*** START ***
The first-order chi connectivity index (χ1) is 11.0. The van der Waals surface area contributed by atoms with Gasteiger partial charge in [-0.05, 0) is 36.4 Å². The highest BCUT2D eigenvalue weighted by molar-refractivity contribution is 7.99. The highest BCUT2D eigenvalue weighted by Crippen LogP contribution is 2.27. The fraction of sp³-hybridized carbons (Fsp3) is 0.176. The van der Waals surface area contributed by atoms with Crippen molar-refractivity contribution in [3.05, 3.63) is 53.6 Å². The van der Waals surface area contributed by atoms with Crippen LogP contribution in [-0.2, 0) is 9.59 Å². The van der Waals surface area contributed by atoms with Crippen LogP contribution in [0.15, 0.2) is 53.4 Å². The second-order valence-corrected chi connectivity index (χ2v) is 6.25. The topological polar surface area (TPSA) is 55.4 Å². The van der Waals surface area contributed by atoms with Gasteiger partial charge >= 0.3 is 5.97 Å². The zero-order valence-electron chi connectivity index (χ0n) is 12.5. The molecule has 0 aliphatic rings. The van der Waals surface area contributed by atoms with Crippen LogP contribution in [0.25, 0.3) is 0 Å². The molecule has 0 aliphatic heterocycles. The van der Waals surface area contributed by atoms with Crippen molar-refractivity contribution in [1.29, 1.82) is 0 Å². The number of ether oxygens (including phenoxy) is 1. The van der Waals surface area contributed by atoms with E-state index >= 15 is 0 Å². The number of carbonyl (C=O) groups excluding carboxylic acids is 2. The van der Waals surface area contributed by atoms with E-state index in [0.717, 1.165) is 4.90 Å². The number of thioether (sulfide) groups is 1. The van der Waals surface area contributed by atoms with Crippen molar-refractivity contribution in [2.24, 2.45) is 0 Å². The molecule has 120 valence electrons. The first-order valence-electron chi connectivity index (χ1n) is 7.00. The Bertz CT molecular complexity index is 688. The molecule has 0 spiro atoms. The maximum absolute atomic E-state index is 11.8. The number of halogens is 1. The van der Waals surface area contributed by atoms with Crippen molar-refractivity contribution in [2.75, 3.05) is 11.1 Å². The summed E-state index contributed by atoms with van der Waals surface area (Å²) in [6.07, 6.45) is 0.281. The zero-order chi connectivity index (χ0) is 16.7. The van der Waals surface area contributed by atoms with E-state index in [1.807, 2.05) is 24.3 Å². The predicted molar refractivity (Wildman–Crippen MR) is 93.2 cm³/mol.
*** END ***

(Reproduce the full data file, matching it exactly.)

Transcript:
The first-order chi connectivity index (χ1) is 11.0. The van der Waals surface area contributed by atoms with Gasteiger partial charge in [-0.05, 0) is 36.4 Å². The highest BCUT2D eigenvalue weighted by molar-refractivity contribution is 7.99. The highest BCUT2D eigenvalue weighted by Crippen LogP contribution is 2.27. The fraction of sp³-hybridized carbons (Fsp3) is 0.176. The van der Waals surface area contributed by atoms with Crippen molar-refractivity contribution in [3.05, 3.63) is 53.6 Å². The van der Waals surface area contributed by atoms with Crippen LogP contribution in [-0.2, 0) is 9.59 Å². The van der Waals surface area contributed by atoms with Crippen LogP contribution in [0.15, 0.2) is 53.4 Å². The second-order valence-corrected chi connectivity index (χ2v) is 6.25. The topological polar surface area (TPSA) is 55.4 Å². The van der Waals surface area contributed by atoms with Gasteiger partial charge >= 0.3 is 5.97 Å². The zero-order valence-electron chi connectivity index (χ0n) is 12.5. The molecule has 0 aliphatic rings. The van der Waals surface area contributed by atoms with Crippen LogP contribution in [0.25, 0.3) is 0 Å². The molecule has 0 aliphatic heterocycles. The van der Waals surface area contributed by atoms with Crippen molar-refractivity contribution in [1.29, 1.82) is 0 Å². The number of ether oxygens (including phenoxy) is 1. The van der Waals surface area contributed by atoms with E-state index >= 15 is 0 Å². The number of carbonyl (C=O) groups excluding carboxylic acids is 2. The van der Waals surface area contributed by atoms with E-state index in [0.717, 1.165) is 4.90 Å². The number of thioether (sulfide) groups is 1. The van der Waals surface area contributed by atoms with Crippen molar-refractivity contribution in [2.24, 2.45) is 0 Å². The molecule has 120 valence electrons. The first-order valence-electron chi connectivity index (χ1n) is 7.00. The Bertz CT molecular complexity index is 688. The molecule has 0 spiro atoms. The maximum absolute atomic E-state index is 11.8. The number of halogens is 1. The van der Waals surface area contributed by atoms with Crippen molar-refractivity contribution in [2.75, 3.05) is 11.1 Å². The summed E-state index contributed by atoms with van der Waals surface area (Å²) in [6.07, 6.45) is 0.281. The zero-order chi connectivity index (χ0) is 16.7. The van der Waals surface area contributed by atoms with E-state index in [1.807, 2.05) is 24.3 Å². The predicted molar refractivity (Wildman–Crippen MR) is 93.2 cm³/mol.